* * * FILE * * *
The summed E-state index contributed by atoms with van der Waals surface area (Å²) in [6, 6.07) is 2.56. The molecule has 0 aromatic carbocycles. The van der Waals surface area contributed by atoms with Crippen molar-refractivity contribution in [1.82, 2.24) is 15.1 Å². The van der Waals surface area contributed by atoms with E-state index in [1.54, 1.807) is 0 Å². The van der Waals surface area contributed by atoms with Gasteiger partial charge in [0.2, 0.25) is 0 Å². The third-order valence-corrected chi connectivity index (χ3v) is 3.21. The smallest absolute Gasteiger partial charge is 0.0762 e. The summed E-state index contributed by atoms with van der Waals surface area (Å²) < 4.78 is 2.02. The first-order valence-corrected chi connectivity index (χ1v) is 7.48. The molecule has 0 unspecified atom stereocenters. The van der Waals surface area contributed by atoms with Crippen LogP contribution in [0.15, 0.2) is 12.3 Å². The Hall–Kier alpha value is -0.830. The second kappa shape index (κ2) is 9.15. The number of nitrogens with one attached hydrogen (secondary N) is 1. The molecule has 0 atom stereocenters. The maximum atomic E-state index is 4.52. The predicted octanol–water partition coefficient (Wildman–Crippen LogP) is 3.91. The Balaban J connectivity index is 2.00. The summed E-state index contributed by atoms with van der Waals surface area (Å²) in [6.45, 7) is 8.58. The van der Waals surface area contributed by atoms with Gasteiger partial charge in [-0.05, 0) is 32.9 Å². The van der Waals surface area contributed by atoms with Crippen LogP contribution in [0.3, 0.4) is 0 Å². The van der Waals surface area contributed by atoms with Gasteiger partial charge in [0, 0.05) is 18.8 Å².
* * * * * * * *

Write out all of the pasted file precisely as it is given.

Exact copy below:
The summed E-state index contributed by atoms with van der Waals surface area (Å²) in [6, 6.07) is 2.56. The molecule has 0 aromatic carbocycles. The van der Waals surface area contributed by atoms with Crippen molar-refractivity contribution in [1.82, 2.24) is 15.1 Å². The van der Waals surface area contributed by atoms with E-state index in [1.54, 1.807) is 0 Å². The van der Waals surface area contributed by atoms with Gasteiger partial charge in [0.2, 0.25) is 0 Å². The third-order valence-corrected chi connectivity index (χ3v) is 3.21. The smallest absolute Gasteiger partial charge is 0.0762 e. The summed E-state index contributed by atoms with van der Waals surface area (Å²) < 4.78 is 2.02. The first-order valence-corrected chi connectivity index (χ1v) is 7.48. The molecule has 0 unspecified atom stereocenters. The van der Waals surface area contributed by atoms with Crippen LogP contribution in [0.15, 0.2) is 12.3 Å². The Hall–Kier alpha value is -0.830. The second kappa shape index (κ2) is 9.15. The number of nitrogens with one attached hydrogen (secondary N) is 1. The molecule has 0 atom stereocenters. The maximum atomic E-state index is 4.52. The predicted octanol–water partition coefficient (Wildman–Crippen LogP) is 3.91. The Balaban J connectivity index is 2.00. The summed E-state index contributed by atoms with van der Waals surface area (Å²) in [6.45, 7) is 8.58. The van der Waals surface area contributed by atoms with Gasteiger partial charge in [-0.05, 0) is 32.9 Å². The van der Waals surface area contributed by atoms with Crippen LogP contribution in [0.3, 0.4) is 0 Å². The van der Waals surface area contributed by atoms with Gasteiger partial charge in [0, 0.05) is 18.8 Å².